And on the seventh day God finished the work that he had done,
and he rested on the seventh day from all the work that he had
done. So God blessed the seventh day and hallowed it, because
on it God rested from all the work that he had done in creation.
— Genesis 2:2-3
Every year when summer rolls around, I think to myself: Yes! A break! Things will slow down for a while. And every year when summer rolls around, I rediscover that this is never the case. Yes, Sunday school and confirmation are on break, but they are replaced with Bible camp, the ELCA Youth Gathering, and Vacation Bible School. And while vacations are fun, they’re also a lot of work to plan and can sometimes be more stressful than staying home. And the house still needs to be cleaned, the laundry still needs to be done… when were things going to slow down?
In this day and age, being busy has become the norm and not the exception. We’re told by society that if we aren’t busy, we’re not being productive members of society. If we’re not busy, then we’re being lazy. So we sign up our kids for allthe activities and we fill every moment of every day with something. And if we’re being honest, we do a lot of things that are unnecessary just so we can say that we’re doing something all the time.
What would you do if you had a day to do nothing? What if you had a day when you weren’t allowed to do anything but rest? Rest is an essential part of our lives and of creation. When God was creating the heavens and the earth, the process was not complete until the 7th day when God created rest and rested. Creation is not complete, our lives are not complete, unless we have rest.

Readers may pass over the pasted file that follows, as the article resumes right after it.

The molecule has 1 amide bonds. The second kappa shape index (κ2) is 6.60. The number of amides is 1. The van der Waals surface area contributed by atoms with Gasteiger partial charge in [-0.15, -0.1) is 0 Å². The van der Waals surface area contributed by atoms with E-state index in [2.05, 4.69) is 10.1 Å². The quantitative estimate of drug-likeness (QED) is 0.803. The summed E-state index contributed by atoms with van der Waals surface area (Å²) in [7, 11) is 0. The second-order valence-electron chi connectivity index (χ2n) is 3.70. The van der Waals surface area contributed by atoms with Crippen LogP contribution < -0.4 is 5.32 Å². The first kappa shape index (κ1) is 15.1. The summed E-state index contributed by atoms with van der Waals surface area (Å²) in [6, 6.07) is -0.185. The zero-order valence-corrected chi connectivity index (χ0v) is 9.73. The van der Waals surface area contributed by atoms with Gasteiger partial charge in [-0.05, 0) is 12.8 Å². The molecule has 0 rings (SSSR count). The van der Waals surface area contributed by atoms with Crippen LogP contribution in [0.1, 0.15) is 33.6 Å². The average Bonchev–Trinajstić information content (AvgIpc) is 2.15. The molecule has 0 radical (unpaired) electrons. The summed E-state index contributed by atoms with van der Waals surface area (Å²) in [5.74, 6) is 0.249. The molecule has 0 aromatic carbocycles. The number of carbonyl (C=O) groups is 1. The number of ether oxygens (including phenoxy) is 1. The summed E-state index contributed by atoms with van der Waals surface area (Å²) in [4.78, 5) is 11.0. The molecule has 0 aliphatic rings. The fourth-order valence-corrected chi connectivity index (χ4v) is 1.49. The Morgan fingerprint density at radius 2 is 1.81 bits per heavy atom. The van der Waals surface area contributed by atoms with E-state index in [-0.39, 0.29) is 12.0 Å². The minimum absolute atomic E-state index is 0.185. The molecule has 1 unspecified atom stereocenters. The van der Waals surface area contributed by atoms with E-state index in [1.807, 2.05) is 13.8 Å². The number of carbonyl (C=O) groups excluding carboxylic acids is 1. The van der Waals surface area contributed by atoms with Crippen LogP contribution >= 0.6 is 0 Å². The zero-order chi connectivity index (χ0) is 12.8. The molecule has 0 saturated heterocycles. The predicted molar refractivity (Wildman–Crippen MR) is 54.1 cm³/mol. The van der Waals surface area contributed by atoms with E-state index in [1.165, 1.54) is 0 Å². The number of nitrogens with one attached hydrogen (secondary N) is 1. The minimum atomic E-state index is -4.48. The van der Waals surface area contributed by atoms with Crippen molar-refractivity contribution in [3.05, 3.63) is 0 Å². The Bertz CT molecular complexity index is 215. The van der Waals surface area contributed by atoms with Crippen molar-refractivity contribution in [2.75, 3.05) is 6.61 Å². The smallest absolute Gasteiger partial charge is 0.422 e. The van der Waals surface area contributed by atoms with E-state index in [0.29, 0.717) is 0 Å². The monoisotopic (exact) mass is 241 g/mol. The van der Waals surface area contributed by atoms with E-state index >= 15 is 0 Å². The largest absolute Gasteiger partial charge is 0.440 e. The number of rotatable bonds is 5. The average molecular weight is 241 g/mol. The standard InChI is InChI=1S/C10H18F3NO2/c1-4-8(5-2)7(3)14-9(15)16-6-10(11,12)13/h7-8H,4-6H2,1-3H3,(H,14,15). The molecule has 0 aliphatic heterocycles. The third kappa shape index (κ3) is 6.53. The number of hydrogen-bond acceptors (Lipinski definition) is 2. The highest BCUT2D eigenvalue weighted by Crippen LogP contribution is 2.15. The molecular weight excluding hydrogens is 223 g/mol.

When God created rest on the 7th day, it wasn’t sleeping in until noon and sitting on the couch all day that God had in mind. The rest that God created was called Sabbath, and there’s a difference between Sabbath and just chilling out or doing nothing. Sabbath is resting in a way that we put aside all of our daily worries, concerns, and tasks and focus instead on one task — being in the presence of God. This will look different to each person, but the goal and focus is the same: to actively engage in spending time with our Creator.
For me, spending time with our Creator involves spending time with the family God has given me. It includes times of prayer, thanksgiving, and worship. It means that I allow myself time to sit in the stillness and awe-inspiring presence of God, seeing the plants, animals, and people that God has worked to create. Again, Sabbath will look different for everybody, but what’s important is that we each take time to be still and to sit (or stand, or walk, or play) in the presence of God — to notice God’s creation and presence that is all around us.
But I’m too busy for Sabbath… We have so much going on… Our schedule is just way too full…
That’s the point. Take a moment. Take a day. Practice sabbath. Spend time with God. You were created for a purpose — not to overschedule yourself and to run yourself ragged, but to engage in the mission of God to the world: to share God’s love, grace, and forgiveness with all. In order to do this, we need to spend time with our Creator. We need to refuel. We need to practice Sabbath.
Start today. Take just a moment. Breathe in. Breathe out. Sit in the presence of our Creator, Redeemer, and Inspiration. Welcome to Sabbath.